Little Known Fact: Judge Patrick Naugle was president of the Wyld Stallyans Fan Club. Righteous!
Our review of Bill And Ted's Excellent Adventure, published November 19th, 2001, is also available.
History is about to be rewritten by two guys who can't spell.
Facts of the Case
Meet Bill S. Preston, Esq. (Alex Winter, The Lost Boys) and Ted "Theodore" Logan (Keanu Reeves, Point Blank), two laid back San Dimas, California slackers who dream of the day their band Wyld Stallyons hits the top of the charts. However, their dream is in jeopardy when a high school history teacher informs them they are in dire straits of flunking, which would force Ted's militant father (Hal Landon Jr, The Artist) to ship Ted off to boarding school and split the duo up.
What the twosome doesn't know is that in the future they become huge rock stars and their music becomes the driving force that brings about world peace (natch). To make sure this happens, an era hopping Rufus (George Carlin, Dogma) is sent into the past with a phone booth time machine to help the boys gather the info they need to pass their history class. Thus our heroic trio traverse the time stream to meet—and collect—everyone from Abraham Lincoln and Napoleon Bonaparte to Joan of Arc, meet some righteous princess babes, and ensure the future turns out "most excellent"!
There is so much '80s seeping out of Bill & Ted's Excellent Adventure that it could easily go into the Smithsonian as the sole example of that decade. The fashions, the music, the bizarre storyline…this is a movie that could have only come from the decade of decadence (until Hollywood ponies up for the inevitable remake).
I unabashedly love Bill & Ted's Excellent Adventure. It's a movie that is gleefully stupid with an undercurrent of intelligence that many young viewers may not catch. The writers, Ed Solomon (Men in Black) and Chris Matheson (Mom and Dad Save the World), inject the film with just the right amount of smarts and silliness so that it doesn't come off as too idiotic (see: Dude, Where's My Car?), even if the main characters are a couple of utter boneheads. Director Stephen Herek (Mr. Holland's Opus) keeps things at such a lively pace, rarely is there a slow moment with Bill and Ted. The film's palate is colorful and bright which helps keep it a light, breezy watch.
Praise must go to Keanu Reeves and Alex Winters for making Bill and Ted heroes we like, even though they come off as semi-high California surfers (poor Keanu would be stuck with that persona throughout his career). The two make Bill and Ted likable personalities, the kind of guys you want to party with. They're are never mean spirited and—most shockingly—lack much of the cynicism that seeps into most teen characters on screen today.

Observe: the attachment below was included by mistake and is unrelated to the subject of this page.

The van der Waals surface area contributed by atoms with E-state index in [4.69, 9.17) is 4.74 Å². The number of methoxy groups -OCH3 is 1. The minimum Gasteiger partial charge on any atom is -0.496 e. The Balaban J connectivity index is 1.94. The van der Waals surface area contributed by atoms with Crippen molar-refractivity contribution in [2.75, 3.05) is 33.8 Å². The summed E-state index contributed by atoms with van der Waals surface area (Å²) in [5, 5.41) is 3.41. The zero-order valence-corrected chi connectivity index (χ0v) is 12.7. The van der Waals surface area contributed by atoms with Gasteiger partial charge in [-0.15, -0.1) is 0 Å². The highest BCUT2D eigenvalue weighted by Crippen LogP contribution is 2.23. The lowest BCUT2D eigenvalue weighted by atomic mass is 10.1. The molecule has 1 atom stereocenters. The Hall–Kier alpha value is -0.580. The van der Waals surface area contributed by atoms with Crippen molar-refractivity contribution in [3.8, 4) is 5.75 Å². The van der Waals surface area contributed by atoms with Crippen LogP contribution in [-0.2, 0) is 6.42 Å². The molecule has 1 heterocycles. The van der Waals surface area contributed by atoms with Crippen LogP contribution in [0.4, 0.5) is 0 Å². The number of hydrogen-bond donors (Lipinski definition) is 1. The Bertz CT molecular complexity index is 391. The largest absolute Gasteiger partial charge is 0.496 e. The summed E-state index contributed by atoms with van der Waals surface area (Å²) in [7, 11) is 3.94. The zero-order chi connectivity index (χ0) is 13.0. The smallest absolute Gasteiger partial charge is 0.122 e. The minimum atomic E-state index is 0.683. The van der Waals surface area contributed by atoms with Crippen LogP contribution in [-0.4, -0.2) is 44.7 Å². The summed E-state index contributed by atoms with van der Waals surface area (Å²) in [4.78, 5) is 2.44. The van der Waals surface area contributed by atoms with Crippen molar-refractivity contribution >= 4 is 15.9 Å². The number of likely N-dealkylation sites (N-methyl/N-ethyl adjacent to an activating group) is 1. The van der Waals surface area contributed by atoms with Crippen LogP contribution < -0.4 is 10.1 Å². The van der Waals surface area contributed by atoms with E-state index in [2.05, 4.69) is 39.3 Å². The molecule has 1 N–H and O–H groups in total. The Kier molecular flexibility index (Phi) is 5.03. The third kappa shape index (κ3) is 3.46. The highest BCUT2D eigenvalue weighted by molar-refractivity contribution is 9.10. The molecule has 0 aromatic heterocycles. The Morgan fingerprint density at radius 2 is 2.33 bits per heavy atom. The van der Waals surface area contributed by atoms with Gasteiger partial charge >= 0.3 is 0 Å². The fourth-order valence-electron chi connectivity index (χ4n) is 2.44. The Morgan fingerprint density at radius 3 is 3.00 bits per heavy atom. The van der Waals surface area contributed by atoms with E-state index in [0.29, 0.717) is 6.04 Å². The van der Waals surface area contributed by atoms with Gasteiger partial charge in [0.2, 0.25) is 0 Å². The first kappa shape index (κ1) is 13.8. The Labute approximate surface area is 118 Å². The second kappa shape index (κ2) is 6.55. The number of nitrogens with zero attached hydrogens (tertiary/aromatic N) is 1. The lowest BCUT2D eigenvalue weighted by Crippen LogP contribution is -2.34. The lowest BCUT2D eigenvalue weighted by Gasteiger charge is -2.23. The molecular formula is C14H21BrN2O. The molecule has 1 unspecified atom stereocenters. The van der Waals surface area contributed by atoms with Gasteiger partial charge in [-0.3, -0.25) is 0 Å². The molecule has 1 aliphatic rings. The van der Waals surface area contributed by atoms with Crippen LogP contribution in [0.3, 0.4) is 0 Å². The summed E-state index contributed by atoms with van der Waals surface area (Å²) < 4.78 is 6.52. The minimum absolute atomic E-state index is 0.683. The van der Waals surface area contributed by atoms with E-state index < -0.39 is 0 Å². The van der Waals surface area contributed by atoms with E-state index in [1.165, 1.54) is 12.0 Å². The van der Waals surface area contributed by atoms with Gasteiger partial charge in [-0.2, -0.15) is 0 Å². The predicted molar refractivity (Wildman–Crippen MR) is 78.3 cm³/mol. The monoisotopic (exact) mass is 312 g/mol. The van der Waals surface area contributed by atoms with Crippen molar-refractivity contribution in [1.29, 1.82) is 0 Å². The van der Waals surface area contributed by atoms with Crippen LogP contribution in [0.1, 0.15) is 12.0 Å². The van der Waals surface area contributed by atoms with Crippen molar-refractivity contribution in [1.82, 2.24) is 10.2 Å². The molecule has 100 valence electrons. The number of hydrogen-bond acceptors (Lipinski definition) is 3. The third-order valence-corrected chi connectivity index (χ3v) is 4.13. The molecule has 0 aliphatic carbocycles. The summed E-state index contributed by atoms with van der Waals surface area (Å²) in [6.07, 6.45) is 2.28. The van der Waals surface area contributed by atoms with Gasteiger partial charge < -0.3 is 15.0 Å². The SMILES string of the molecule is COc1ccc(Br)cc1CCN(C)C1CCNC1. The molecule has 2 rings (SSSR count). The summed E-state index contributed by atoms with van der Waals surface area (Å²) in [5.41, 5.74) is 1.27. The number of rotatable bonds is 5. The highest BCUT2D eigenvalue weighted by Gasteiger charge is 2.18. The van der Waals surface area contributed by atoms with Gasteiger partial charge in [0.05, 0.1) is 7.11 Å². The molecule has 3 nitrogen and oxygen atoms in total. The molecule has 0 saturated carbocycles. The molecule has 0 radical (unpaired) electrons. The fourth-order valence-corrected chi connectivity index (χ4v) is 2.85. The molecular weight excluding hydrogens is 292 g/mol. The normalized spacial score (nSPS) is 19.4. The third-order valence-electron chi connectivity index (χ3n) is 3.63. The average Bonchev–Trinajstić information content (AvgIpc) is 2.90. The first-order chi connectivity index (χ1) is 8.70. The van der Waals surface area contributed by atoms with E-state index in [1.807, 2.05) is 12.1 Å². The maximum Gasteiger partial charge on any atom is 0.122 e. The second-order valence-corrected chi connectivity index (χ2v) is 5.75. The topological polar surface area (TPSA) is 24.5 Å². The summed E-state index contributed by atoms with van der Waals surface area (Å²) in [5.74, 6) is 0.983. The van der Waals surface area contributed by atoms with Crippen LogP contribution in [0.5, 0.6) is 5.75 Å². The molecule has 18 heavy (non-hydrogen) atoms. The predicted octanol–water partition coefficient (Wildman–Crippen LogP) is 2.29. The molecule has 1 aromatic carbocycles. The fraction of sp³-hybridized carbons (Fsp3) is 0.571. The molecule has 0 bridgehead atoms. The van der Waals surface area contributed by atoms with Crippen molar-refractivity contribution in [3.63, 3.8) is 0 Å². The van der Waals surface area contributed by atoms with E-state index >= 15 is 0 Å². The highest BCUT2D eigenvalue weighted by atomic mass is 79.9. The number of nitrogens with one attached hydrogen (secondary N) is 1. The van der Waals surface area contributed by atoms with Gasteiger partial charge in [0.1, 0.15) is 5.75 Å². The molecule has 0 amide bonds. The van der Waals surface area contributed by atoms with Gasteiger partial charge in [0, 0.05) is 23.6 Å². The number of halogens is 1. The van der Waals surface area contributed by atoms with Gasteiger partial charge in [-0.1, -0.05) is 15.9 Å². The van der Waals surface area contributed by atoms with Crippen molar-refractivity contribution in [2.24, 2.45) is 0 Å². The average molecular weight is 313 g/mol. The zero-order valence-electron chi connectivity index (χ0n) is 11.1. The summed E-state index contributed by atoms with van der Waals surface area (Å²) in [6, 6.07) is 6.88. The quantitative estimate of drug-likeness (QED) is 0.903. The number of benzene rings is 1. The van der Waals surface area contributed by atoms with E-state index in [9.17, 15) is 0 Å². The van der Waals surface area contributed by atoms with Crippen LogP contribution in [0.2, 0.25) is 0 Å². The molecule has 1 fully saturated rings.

To say Bill & Ted's Excellent Adventure has an eclectic supporting cast would be an understatement. Stand up comedian turned actor George Carlin plays Rufus like he's their surrogate father. Carlin can sometimes come off as rough around the edges, but given the right role, he always had a soft side which often on display here. On the opposite end of the spectrum, famous musicians like the Go-Go's Jane Wiedlan and Bruce Springsteen sideman Clarence Clemmons pop up in amusing cameos. Even '70s blaxpolitation actor Bernie Casey (Cornbread Earl and Me) gets into the act as Bill and Ted's hard-nosed history teacher. The various actors portraying history's most famous faces—Genghis Kahn, Billy the Kid, Sigmund Freud—are all well cast and amusing (especially when let loose within the San Dimas Mall).
This is an endlessly quotable movie. Though hardly perfect—a subplot involving the duo wooing medieval princesses could have easily been trimmed—the film retains a youthful and infectious energy that even those who didn't grow up in the '80s may enjoy.
I have to take a moment and plug the sequel Bill and Ted's Bogus Journey, which arrived two years later. It is hands down one of the best sequels ever to grace the silver screen. Even more weird and odd than Bill & Ted's Excellent Adventure, the sequel features Bill and Ted's run in with God, the grim reaper, a large butted alien, an evil Easter Bunny, robot Bill and Ted clones, and a monstrous version of Bill's grandmother. Why Fox didn't release Bill & Ted's Bogus Journey (Blu-ray) at the same time is beyond me.
Presented in 2.35:1/1080p high definition widescreen, MGM/Fox has given the film a fair amount of love, as the transfer looks far better than expected. Although there is some light film grain, the image looks very clean with brightly lit colors and solid black levels. I was pleasantly surprised by how good the DTS-HD 5.1 Master Audio mix is. There are a lot of fun directional effects to be found here, and the track features some great '80s tunes. Also included is an original Dolby 1.0 Mono mix in Spanish, as well as Spanish, French, and English SDH subtitles.
Bonus features are all ports from the previous DVD releases, including a conversation with writers Chris Matheson and Ed Solomon, a featurette on air guitar ("Air Guitar Tutorial with Bjorn Turoque & The Rockness Monsters"), a single episode from the spinoff 1990s animated TV series, some promotional radio spots, and a theatrical trailer.
Bill & Ted's Excellent Adventure will not go down as a movie that changed the face of cinema, but who cares? This is a lot of fun and a great throwback for those who lived through the '80s. Reeves and Winters created iconic, indelible characters and the movie is nothing but one big goofy smile from start to finish.
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